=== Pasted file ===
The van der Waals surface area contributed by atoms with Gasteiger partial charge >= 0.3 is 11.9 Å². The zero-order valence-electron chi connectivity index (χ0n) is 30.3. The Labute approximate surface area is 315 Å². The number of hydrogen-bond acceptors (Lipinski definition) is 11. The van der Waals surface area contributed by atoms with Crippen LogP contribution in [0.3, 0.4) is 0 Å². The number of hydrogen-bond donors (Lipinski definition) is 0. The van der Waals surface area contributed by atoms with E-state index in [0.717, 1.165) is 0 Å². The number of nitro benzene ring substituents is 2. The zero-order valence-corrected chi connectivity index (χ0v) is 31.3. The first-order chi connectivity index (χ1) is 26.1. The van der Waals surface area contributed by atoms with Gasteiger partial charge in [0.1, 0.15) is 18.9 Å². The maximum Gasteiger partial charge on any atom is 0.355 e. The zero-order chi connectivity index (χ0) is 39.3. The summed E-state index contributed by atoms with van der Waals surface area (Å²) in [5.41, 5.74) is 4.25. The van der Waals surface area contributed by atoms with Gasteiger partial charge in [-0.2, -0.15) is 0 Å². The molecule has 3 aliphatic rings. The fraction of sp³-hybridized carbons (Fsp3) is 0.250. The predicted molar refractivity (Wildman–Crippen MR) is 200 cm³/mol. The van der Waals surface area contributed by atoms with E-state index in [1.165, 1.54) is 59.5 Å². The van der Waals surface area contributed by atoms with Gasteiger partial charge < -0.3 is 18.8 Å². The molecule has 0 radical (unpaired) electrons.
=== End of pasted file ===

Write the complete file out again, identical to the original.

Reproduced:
The van der Waals surface area contributed by atoms with Gasteiger partial charge >= 0.3 is 11.9 Å². The zero-order valence-electron chi connectivity index (χ0n) is 30.3. The Labute approximate surface area is 315 Å². The number of hydrogen-bond acceptors (Lipinski definition) is 11. The van der Waals surface area contributed by atoms with Crippen LogP contribution in [0.3, 0.4) is 0 Å². The number of hydrogen-bond donors (Lipinski definition) is 0. The van der Waals surface area contributed by atoms with E-state index in [0.717, 1.165) is 0 Å². The number of nitro benzene ring substituents is 2. The zero-order valence-corrected chi connectivity index (χ0v) is 31.3. The first-order chi connectivity index (χ1) is 26.1. The van der Waals surface area contributed by atoms with Gasteiger partial charge in [0.1, 0.15) is 18.9 Å². The maximum Gasteiger partial charge on any atom is 0.355 e. The zero-order chi connectivity index (χ0) is 39.3. The summed E-state index contributed by atoms with van der Waals surface area (Å²) in [5.41, 5.74) is 4.25. The van der Waals surface area contributed by atoms with Gasteiger partial charge in [-0.2, -0.15) is 0 Å². The molecule has 3 aliphatic rings. The fraction of sp³-hybridized carbons (Fsp3) is 0.250. The predicted molar refractivity (Wildman–Crippen MR) is 200 cm³/mol. The van der Waals surface area contributed by atoms with E-state index in [1.165, 1.54) is 59.5 Å². The van der Waals surface area contributed by atoms with Gasteiger partial charge < -0.3 is 18.8 Å². The molecule has 0 radical (unpaired) electrons.